Your mindset is just dont get sent down. You dont want to back to those long weekend bus rides to places like Norfolk, or other places way out there. You dont miss the bus at all, thats for sure.

Its unknown whether it will be one game or 10 games for Tardif, but hes got a chance to make an impression around the NHL. Thats all the journeyman forward could have ever asked for.

Morning Skate: Sabres' Okposo back on the ice

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Morning Skate: Sabres' Okposo back on the ice

Here are all the links from around the hockey world, and what I’m reading, while officially in the Dead Zone of the NHL offseason.

*A great sight to see is Buffalo Sabres forward Kyle Okposo taking the ice in a summer league in Minnesota after a health scare at the end of last season.

*Nolan Patrick might be fresh off abdominal surgery, but that doesn’t mean he’s going to be rushed if he plays for the Flyers.

*Here’s an offseason power ranking of the offseason moves for the NHL teams, and the Bruins rank 28th out of 31 teams with the organization being “stuck” in the estimation of this writer. I don’t disagree that they’re kind of paralyzed right now until David Pastrnak signs an extension, with other things being held up because of that. The Paul Postma and Kenny Agostino signings were about as small time as you can get on July 1. But the Bruins’ goal for this summer wasn’t to win in the offseason moves department, but instead continue to let their interesting mix of young players and established veterans grow into an effective mix. Winning the offseason power rankings really isn’t the thing for the Black and Gold, and that’s perfectly okay given their situation.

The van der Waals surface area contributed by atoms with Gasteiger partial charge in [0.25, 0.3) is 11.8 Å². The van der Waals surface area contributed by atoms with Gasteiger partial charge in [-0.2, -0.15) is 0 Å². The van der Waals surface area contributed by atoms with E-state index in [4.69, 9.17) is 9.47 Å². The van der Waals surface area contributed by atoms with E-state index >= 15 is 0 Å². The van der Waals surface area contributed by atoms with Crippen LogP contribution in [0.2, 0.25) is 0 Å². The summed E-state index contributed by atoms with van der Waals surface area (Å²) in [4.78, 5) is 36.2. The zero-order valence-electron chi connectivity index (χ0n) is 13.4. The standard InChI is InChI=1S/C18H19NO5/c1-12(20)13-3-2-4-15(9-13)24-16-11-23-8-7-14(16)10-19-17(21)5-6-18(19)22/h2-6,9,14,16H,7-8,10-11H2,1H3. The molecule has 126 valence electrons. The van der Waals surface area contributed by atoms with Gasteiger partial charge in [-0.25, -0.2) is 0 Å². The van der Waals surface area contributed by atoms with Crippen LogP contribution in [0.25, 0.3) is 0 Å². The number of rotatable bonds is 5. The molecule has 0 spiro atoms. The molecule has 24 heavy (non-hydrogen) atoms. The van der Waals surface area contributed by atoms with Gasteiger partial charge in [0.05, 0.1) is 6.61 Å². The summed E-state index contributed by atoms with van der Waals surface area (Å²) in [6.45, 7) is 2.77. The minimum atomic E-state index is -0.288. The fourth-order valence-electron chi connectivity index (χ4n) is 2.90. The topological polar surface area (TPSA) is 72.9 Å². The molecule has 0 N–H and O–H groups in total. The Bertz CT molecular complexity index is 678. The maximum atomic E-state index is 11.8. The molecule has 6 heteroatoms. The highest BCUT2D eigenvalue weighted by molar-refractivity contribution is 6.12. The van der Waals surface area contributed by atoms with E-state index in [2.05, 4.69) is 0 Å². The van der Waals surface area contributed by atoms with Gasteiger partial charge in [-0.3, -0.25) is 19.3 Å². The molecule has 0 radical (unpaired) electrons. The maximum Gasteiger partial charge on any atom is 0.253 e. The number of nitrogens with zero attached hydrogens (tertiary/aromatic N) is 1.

*There’s a wide gap between the Detroit Red Wings and Tomas Tatar with salary arbitration looming.

*It’s a good thing that Barstool Sports is here to ask the really tough questions, like whether Jaromir Jagr is being treated unfairly by NHL teams because of his hair.

*PHT writer James O’Brien has Johnny Gaudreau really high on the window for the Calgary Flames to compete over the next three years with the young, talented group they have in place.  

*Nico Hischier is looking to be a playmaking force for the New Jersey Devils right off the bat after being the No. 1 overall pick in Jersey.

*A slew of soon-to-be college sophomores starred in development camps across the NHL and showed what they learned at the NCAA level.

*Classy tweet from the Arizona Coyotes wishing war hero and distinguished statesman John McCain well in his battle with brain cancer.